The Treasury, however, 'were not fully satisfied as to the merits of the new system, and would regard with some apprehension the probable large cost in its general extension to other departments, especially before further experience had been gained of the merits as applied to the Army'. The PAC agreed that it would be wise to await fuller experience of the results obtained from the trial scheme.[1] The PAC returned to the issue in 1923.

The PAC's 1923 inquiry examined in detail the benefits obtained from the additional information provided under the new accrual accounting system and the cost comparisons it afforded between different establishments, at home and abroad. Although the Committee noted the War Office's continuing confidence in the new system of accounting, they pointed out that the account for the year 1921-2, though a considerable advance upon its two predecessors, was in many respects incomplete and imperfect and was still in the transition stage. There were great difficulties in arriving at proper valuations of assets, with major overstatements having to be corrected. These and many other defects in the accounts detracted from its value as an accurate record and as a basis for reliable comparisons of performance. The PAC contrasted the subjectivity and scope for variation in arrangement and presentation in income and expenditure accounts with the certainty available from accounts prepared on a cash basis. With reference to the benefits of the change, the PAC found that 'it was at present impossible to arrive at any figure which will show even in a general way what administrative economies have been effected by the new system, the operation of which has been obscured by the drastic reductions which have been effected in the Army by general measures of economy'. The PAC concluded that 'it must inevitably be many years before it will be possible effectively to compare Army accounts under the new system over a period of years'. They noted that a high-level War Office committee was now considering 'how far the new form of account was likely to be useful and with what degree of elaboration it should be kept'. The related Treasury Minute confirmed that they hoped soon to receive that committee's report.[2]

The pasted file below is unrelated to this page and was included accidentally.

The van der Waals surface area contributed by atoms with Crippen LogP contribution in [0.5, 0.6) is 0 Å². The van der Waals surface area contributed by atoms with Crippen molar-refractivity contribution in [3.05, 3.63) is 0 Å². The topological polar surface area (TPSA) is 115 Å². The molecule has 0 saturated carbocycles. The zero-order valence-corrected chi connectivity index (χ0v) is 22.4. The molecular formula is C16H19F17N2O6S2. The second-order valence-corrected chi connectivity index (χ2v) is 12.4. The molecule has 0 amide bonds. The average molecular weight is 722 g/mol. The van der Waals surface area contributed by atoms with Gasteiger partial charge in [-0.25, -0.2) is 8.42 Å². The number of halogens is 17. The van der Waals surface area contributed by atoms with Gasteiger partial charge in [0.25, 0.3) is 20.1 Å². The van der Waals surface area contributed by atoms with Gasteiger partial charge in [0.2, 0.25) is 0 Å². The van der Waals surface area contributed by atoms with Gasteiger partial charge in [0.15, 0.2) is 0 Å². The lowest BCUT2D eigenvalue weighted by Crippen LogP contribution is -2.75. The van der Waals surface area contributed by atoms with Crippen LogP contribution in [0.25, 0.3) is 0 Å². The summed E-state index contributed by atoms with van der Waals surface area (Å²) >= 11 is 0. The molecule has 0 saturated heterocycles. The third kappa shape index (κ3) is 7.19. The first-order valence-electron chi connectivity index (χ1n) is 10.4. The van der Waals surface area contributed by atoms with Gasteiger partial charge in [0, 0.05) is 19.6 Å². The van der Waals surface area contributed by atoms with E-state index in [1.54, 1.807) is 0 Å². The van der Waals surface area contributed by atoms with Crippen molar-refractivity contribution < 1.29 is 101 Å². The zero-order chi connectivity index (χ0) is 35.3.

In October 1923 the War Office Committee recommended continuance of the new accounts,[3] 'subject to an investigation as to the possibility of improvements and simplification with a view to economy in its working'.55 Two further committees were then set up to pursue these matters further. The PAC looked at the position again in 1924, with progress still uncertain and final decisions remaining outstanding.56 A year after Sir Charles Harris retired, the Army Council in 1925 reversed the previous War Office advocacy for accrual accounts and submitted to the PAC 'a proposal to abandon the system of Army accounting which has been in partial operation for the last six years, and to revert to Estimates and Accounts similar in form to those of other departments, prepared on a cash basis'. The proposal was the result of the Army Council's unanimous decision that 'the economies effected, or likely to be effected, by the new system when developed do not justify its cost'.